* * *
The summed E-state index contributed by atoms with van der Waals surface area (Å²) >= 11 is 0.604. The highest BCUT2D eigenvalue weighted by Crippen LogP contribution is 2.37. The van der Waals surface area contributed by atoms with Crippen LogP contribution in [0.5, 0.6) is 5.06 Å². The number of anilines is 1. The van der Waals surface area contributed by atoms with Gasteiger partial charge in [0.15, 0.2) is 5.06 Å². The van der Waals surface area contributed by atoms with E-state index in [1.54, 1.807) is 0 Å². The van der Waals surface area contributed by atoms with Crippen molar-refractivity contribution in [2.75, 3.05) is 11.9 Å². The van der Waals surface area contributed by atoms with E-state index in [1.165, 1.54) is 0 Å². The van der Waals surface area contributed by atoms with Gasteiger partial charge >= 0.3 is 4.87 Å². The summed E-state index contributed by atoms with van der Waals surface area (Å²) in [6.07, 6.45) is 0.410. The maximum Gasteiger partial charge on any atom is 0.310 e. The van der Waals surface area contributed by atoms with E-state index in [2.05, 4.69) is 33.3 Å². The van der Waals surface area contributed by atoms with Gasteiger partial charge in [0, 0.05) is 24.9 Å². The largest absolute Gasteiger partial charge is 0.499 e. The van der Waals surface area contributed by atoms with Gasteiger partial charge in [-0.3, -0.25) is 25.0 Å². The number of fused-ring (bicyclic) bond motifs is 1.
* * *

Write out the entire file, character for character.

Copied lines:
The summed E-state index contributed by atoms with van der Waals surface area (Å²) >= 11 is 0.604. The highest BCUT2D eigenvalue weighted by Crippen LogP contribution is 2.37. The van der Waals surface area contributed by atoms with Crippen LogP contribution in [0.5, 0.6) is 5.06 Å². The number of anilines is 1. The van der Waals surface area contributed by atoms with Gasteiger partial charge in [0.15, 0.2) is 5.06 Å². The van der Waals surface area contributed by atoms with E-state index in [1.54, 1.807) is 0 Å². The van der Waals surface area contributed by atoms with Crippen molar-refractivity contribution in [2.75, 3.05) is 11.9 Å². The van der Waals surface area contributed by atoms with E-state index in [1.165, 1.54) is 0 Å². The van der Waals surface area contributed by atoms with Gasteiger partial charge >= 0.3 is 4.87 Å². The summed E-state index contributed by atoms with van der Waals surface area (Å²) in [6.07, 6.45) is 0.410. The maximum Gasteiger partial charge on any atom is 0.310 e. The van der Waals surface area contributed by atoms with E-state index in [2.05, 4.69) is 33.3 Å². The van der Waals surface area contributed by atoms with Gasteiger partial charge in [0, 0.05) is 24.9 Å². The largest absolute Gasteiger partial charge is 0.499 e. The van der Waals surface area contributed by atoms with Gasteiger partial charge in [-0.3, -0.25) is 25.0 Å². The number of fused-ring (bicyclic) bond motifs is 1.